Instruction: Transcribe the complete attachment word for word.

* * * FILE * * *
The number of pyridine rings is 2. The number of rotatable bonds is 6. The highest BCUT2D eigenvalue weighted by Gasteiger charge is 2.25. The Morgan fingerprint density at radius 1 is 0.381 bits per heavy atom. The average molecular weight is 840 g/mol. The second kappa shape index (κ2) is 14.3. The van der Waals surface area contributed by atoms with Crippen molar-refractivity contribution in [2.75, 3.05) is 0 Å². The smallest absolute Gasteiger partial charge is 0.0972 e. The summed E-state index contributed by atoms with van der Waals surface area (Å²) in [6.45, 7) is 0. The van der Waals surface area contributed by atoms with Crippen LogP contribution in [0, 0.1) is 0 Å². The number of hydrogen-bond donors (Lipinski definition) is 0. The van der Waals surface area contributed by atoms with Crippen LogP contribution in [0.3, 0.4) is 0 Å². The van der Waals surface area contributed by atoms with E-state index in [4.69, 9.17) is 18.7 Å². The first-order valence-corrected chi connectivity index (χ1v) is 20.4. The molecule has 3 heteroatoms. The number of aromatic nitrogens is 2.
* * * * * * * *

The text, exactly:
The number of pyridine rings is 2. The number of rotatable bonds is 6. The highest BCUT2D eigenvalue weighted by Gasteiger charge is 2.25. The Morgan fingerprint density at radius 1 is 0.381 bits per heavy atom. The average molecular weight is 840 g/mol. The second kappa shape index (κ2) is 14.3. The van der Waals surface area contributed by atoms with Crippen molar-refractivity contribution in [2.75, 3.05) is 0 Å². The smallest absolute Gasteiger partial charge is 0.0972 e. The summed E-state index contributed by atoms with van der Waals surface area (Å²) in [6.45, 7) is 0. The van der Waals surface area contributed by atoms with Crippen LogP contribution in [0, 0.1) is 0 Å². The number of hydrogen-bond donors (Lipinski definition) is 0. The van der Waals surface area contributed by atoms with Crippen LogP contribution in [0.3, 0.4) is 0 Å². The van der Waals surface area contributed by atoms with E-state index in [4.69, 9.17) is 18.7 Å². The first-order valence-corrected chi connectivity index (χ1v) is 20.4. The molecule has 3 heteroatoms. The number of aromatic nitrogens is 2.